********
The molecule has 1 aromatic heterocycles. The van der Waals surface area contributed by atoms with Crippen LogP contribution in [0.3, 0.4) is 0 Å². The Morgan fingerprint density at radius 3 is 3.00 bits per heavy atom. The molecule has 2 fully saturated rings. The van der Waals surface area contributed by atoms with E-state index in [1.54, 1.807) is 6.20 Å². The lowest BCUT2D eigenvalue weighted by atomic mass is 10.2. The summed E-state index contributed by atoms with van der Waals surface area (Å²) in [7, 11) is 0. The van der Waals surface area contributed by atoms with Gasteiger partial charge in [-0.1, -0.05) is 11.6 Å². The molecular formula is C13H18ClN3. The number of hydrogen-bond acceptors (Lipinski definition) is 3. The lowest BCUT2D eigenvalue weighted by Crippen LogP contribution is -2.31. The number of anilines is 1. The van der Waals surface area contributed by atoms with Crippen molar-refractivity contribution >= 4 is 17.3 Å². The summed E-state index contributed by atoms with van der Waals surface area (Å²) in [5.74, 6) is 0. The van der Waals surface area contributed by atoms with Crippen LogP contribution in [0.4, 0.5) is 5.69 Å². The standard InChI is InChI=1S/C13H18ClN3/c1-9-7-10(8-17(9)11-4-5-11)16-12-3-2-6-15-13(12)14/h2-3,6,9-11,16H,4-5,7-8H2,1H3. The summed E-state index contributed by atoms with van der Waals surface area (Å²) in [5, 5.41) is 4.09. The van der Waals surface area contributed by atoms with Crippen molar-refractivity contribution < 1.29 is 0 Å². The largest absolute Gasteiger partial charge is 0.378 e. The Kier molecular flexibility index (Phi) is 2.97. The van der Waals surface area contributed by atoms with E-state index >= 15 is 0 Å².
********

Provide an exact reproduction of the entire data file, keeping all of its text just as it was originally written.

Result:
The molecule has 1 aromatic heterocycles. The van der Waals surface area contributed by atoms with Crippen LogP contribution in [0.3, 0.4) is 0 Å². The Morgan fingerprint density at radius 3 is 3.00 bits per heavy atom. The molecule has 2 fully saturated rings. The van der Waals surface area contributed by atoms with E-state index in [1.54, 1.807) is 6.20 Å². The lowest BCUT2D eigenvalue weighted by atomic mass is 10.2. The summed E-state index contributed by atoms with van der Waals surface area (Å²) in [7, 11) is 0. The van der Waals surface area contributed by atoms with Gasteiger partial charge in [-0.1, -0.05) is 11.6 Å². The molecular formula is C13H18ClN3. The number of hydrogen-bond acceptors (Lipinski definition) is 3. The lowest BCUT2D eigenvalue weighted by Crippen LogP contribution is -2.31. The number of anilines is 1. The van der Waals surface area contributed by atoms with Crippen molar-refractivity contribution >= 4 is 17.3 Å². The summed E-state index contributed by atoms with van der Waals surface area (Å²) in [5.74, 6) is 0. The van der Waals surface area contributed by atoms with Crippen LogP contribution in [0.4, 0.5) is 5.69 Å². The standard InChI is InChI=1S/C13H18ClN3/c1-9-7-10(8-17(9)11-4-5-11)16-12-3-2-6-15-13(12)14/h2-3,6,9-11,16H,4-5,7-8H2,1H3. The summed E-state index contributed by atoms with van der Waals surface area (Å²) in [5, 5.41) is 4.09. The van der Waals surface area contributed by atoms with Crippen molar-refractivity contribution < 1.29 is 0 Å². The largest absolute Gasteiger partial charge is 0.378 e. The Kier molecular flexibility index (Phi) is 2.97. The van der Waals surface area contributed by atoms with E-state index >= 15 is 0 Å².